W3C home > Mailing lists > Public > www-rdf-interest@w3.org > May 2001

Re: Representing quantification in RDF

From: Seth Russell <seth@robustai.net>
Date: Sun, 6 May 2001 14:29:57 -0700
Message-ID: <010901c0d673$b43c2ec0$b17ba8c0@c1457248a.sttls1.wa.home.com>
To: "Peter F. Patel-Schneider" <pfps@research.bell-labs.com>
Cc: <www-rdf-interest@w3.org>, <cg@cs.uah.edu>
From: "Peter F. Patel-Schneider" <pfps@research.bell-labs.com>

> If all you want is syntax, with active components being black boxes, then
> there is nothing to prevent you from using RDF, or S-expressions, or even
> C++ syntax to encode quantification.

Fine.  I would, however, like to point out that the level of detail at which
"active components"  become black boxes is quite arbitrary and is up to the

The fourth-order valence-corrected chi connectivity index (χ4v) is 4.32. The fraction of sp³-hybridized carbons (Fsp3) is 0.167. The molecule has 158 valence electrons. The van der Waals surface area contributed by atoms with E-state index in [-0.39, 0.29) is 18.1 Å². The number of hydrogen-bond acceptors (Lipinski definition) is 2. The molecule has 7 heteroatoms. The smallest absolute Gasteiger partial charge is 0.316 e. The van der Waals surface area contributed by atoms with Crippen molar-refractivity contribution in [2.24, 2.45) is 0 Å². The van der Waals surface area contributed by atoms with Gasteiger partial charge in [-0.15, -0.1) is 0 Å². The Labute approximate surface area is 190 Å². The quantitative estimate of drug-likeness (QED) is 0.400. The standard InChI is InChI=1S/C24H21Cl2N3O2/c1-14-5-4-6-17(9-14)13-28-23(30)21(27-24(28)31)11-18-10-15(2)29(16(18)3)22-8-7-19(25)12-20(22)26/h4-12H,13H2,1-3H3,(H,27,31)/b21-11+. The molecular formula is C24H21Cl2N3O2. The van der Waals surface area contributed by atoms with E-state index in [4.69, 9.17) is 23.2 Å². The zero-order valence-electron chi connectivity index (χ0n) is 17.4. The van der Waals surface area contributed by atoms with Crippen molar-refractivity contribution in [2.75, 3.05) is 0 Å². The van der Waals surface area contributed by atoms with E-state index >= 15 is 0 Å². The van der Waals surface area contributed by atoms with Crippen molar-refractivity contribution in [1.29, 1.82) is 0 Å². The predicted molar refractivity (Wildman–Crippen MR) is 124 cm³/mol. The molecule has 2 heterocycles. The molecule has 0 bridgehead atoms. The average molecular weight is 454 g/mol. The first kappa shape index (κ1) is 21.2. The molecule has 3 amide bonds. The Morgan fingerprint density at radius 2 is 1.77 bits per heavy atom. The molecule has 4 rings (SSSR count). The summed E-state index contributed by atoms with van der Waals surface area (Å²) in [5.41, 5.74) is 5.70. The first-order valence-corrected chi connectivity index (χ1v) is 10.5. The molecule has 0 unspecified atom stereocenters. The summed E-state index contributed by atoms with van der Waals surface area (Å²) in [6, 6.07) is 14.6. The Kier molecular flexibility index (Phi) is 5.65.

implementer.  I implemented a system once where "active components" were
black boxed at the machine instruction level.

> If you want to ``specify'' or
> ``represent'' or ``describe'', then you need much more.  In particular,
> need some way of saying what the syntax means.  RDF does not provide a
> mechanism for this, nor do diagrams.

Well perhaps we have no agreement as to what "specify", "describe",
"represent" and "mean" means.  Especially since my version of these concepts
all require an indirect object to be at all meaningful.  For example:  {"X"
represents Y } is fairly meaningless to me; but {"X" represents X; to (some
active process)} starts to describe the predicament.  Please refer to the
diagram [1] where I have superimposed the RDF syntax on Sowa's meaning
triadic described in [2].  The nodes in red may be implemented inside the
system with RDF syntax or (in the case of the cat) will be impossible to be
implemented inside the system.

[1] http://robustai.net/mentography/semiosis.jpg
[2] http://www.bestweb.net/~sowa/peirce/ontometa.htm

Seth Russell
Received on Sunday, 6 May 2001 19:04:50 UTC

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